6 Common Resume Mistakes to Avoid
Welcome, fellow job-seekers, to 2019! If you’re like us, you probably celebrated ushering 2018 out with an unceremonious kick in the pants with a lively toast, maybe a kiss or two, and much noisemaking. If you were lucky, you managed to avoid the inevitable trainwreck of cable television coverage of the countdown and instead focused on ringing in the New Years with family, friends, and merrymaking.
Now that we’re well into the thick of January, and well past the aftereffects of merrymaking, it’s time to get serious about that job search. For most of us looking to forge new career paths, that means freshening up, or even starting from scratch, on that killer resume that is sure to capture the attention of recruiters, hiring managers, and networking contacts. Before you head straight over to Rescue My Resumes to get a jump start on your power CV, however, let’s take a few moments to delve into a few frequent mishaps we all encounter during the application process and how you can set yourself up for success by avoiding these all too common resume mistakes.
Failing to Proofread
We all remember Mrs. Smith from 8th-grade English who seemed to have a fondness for marking our assignments up with her magical red felt-tipped pen. While we may not be as lucky in our adult years to be graced with a mandatory editor, this doesn’t excuse would-be job seekers from spelling, format and other errors in their professional CV’s.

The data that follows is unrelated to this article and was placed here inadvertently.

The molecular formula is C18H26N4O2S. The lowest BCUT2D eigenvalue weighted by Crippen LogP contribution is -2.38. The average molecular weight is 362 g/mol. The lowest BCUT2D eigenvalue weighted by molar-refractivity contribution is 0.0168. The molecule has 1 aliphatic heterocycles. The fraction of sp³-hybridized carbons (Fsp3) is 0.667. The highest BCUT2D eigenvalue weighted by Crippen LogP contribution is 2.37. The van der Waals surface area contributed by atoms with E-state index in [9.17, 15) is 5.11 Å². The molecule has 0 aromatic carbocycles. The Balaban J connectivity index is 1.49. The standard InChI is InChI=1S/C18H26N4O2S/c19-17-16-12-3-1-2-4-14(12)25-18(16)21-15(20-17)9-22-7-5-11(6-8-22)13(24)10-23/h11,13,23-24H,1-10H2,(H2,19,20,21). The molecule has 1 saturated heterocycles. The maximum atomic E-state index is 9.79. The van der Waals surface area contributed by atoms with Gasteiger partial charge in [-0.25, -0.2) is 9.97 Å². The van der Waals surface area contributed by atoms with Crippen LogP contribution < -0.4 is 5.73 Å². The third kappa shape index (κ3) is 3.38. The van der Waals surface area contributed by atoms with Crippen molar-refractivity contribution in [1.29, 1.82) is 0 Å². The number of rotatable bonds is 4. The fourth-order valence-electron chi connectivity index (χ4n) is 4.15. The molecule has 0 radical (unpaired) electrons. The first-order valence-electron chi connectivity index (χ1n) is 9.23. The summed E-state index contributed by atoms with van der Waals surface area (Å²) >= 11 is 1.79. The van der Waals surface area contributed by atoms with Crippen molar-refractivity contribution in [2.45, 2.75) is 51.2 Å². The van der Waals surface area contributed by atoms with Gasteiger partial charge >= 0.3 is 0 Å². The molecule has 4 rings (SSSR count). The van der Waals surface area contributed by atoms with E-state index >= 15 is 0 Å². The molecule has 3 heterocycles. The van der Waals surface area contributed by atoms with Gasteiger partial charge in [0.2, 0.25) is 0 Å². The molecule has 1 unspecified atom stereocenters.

Before you send off that resume, seek out a trusted mentor or friend to review your resume for obvious errors. Formatting, spelling, and other errors are low hanging fruit in today’s competitive job market and hiring managers are likely to send your candidacy to the circular recycling bin as a result. If you’re a recent college graduate, take advantage of your alma mater’s recruitment office for their proofreading and resume best practices potential to help streamline your first, second, or subsequent drafts.
Including Irrelevant Info
Were you the captain of your High School varsity debate club? Did you get high honors in your regional Eagle Scouts troop? Maybe your grandmother thinks you’re the best thing since sliced bread? While all of these may be fulfilling memories to share over a glass of beer with friends on those “I was awesome way back when” nights, chances are it won’t amount to much when included on a professional CV.
Your resume should be a current and relevant snapshot of your qualifications, experience, and skills. Including out of date information or stats that aren’t applicable to the job you are applying for not only takes up excess room, it can also make your resume less appealing to prospective employers. Give your resume an annually scheduled once over to remove outdated and unnecessary info to keep things fresh and up to date.
Not Checking Your Dates